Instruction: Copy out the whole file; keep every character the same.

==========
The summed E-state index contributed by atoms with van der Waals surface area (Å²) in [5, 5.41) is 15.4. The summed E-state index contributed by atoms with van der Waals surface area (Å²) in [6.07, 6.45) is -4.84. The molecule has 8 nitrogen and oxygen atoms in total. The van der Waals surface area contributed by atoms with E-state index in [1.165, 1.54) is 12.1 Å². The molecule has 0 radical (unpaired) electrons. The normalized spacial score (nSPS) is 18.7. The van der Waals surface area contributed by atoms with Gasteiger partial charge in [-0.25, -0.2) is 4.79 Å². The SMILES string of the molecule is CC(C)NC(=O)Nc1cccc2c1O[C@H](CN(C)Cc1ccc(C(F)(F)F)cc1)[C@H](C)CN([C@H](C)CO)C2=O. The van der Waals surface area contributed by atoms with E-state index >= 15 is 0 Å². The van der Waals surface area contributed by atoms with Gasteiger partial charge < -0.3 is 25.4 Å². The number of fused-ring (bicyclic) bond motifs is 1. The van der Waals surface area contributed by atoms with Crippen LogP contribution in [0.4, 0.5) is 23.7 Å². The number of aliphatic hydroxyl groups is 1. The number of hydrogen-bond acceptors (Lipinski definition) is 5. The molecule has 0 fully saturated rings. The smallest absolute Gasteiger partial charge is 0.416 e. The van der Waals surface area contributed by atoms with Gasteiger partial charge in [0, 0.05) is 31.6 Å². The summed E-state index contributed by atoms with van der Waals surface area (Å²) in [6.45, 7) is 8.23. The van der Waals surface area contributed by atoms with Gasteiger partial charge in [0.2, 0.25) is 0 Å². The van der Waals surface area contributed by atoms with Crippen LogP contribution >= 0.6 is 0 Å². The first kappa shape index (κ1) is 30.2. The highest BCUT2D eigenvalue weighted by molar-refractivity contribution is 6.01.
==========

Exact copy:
The summed E-state index contributed by atoms with van der Waals surface area (Å²) in [5, 5.41) is 15.4. The summed E-state index contributed by atoms with van der Waals surface area (Å²) in [6.07, 6.45) is -4.84. The molecule has 8 nitrogen and oxygen atoms in total. The van der Waals surface area contributed by atoms with E-state index in [1.165, 1.54) is 12.1 Å². The molecule has 0 radical (unpaired) electrons. The normalized spacial score (nSPS) is 18.7. The van der Waals surface area contributed by atoms with Gasteiger partial charge in [-0.25, -0.2) is 4.79 Å². The SMILES string of the molecule is CC(C)NC(=O)Nc1cccc2c1O[C@H](CN(C)Cc1ccc(C(F)(F)F)cc1)[C@H](C)CN([C@H](C)CO)C2=O. The van der Waals surface area contributed by atoms with E-state index >= 15 is 0 Å². The van der Waals surface area contributed by atoms with Gasteiger partial charge < -0.3 is 25.4 Å². The number of fused-ring (bicyclic) bond motifs is 1. The van der Waals surface area contributed by atoms with Crippen LogP contribution in [0.4, 0.5) is 23.7 Å². The number of aliphatic hydroxyl groups is 1. The number of hydrogen-bond acceptors (Lipinski definition) is 5. The molecule has 0 fully saturated rings. The smallest absolute Gasteiger partial charge is 0.416 e. The van der Waals surface area contributed by atoms with Gasteiger partial charge in [0, 0.05) is 31.6 Å². The summed E-state index contributed by atoms with van der Waals surface area (Å²) in [6.45, 7) is 8.23. The van der Waals surface area contributed by atoms with Gasteiger partial charge in [0.2, 0.25) is 0 Å². The van der Waals surface area contributed by atoms with Crippen LogP contribution >= 0.6 is 0 Å². The first kappa shape index (κ1) is 30.2. The highest BCUT2D eigenvalue weighted by molar-refractivity contribution is 6.01.